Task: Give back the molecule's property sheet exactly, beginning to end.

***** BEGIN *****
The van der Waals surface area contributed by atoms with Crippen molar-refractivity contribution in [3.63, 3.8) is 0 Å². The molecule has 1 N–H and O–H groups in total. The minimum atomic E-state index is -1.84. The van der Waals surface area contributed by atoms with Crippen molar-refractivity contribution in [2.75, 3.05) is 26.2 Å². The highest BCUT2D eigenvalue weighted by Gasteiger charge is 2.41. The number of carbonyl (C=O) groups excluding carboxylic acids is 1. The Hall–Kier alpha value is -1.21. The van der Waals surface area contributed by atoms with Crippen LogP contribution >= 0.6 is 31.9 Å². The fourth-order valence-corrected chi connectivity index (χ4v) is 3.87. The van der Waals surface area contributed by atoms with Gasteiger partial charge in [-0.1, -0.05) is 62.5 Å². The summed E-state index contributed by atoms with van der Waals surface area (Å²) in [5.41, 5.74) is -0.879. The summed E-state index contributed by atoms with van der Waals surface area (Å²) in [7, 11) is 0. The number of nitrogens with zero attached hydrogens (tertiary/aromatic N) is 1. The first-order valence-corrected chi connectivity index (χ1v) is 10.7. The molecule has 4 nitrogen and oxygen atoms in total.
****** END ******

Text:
The van der Waals surface area contributed by atoms with Crippen molar-refractivity contribution in [3.63, 3.8) is 0 Å². The molecule has 1 N–H and O–H groups in total. The minimum atomic E-state index is -1.84. The van der Waals surface area contributed by atoms with Crippen molar-refractivity contribution in [2.75, 3.05) is 26.2 Å². The highest BCUT2D eigenvalue weighted by Gasteiger charge is 2.41. The number of carbonyl (C=O) groups excluding carboxylic acids is 1. The Hall–Kier alpha value is -1.21. The van der Waals surface area contributed by atoms with Crippen LogP contribution >= 0.6 is 31.9 Å². The fourth-order valence-corrected chi connectivity index (χ4v) is 3.87. The van der Waals surface area contributed by atoms with Gasteiger partial charge in [-0.1, -0.05) is 62.5 Å². The summed E-state index contributed by atoms with van der Waals surface area (Å²) in [5.41, 5.74) is -0.879. The summed E-state index contributed by atoms with van der Waals surface area (Å²) in [7, 11) is 0. The number of nitrogens with zero attached hydrogens (tertiary/aromatic N) is 1. The first-order valence-corrected chi connectivity index (χ1v) is 10.7. The molecule has 4 nitrogen and oxygen atoms in total.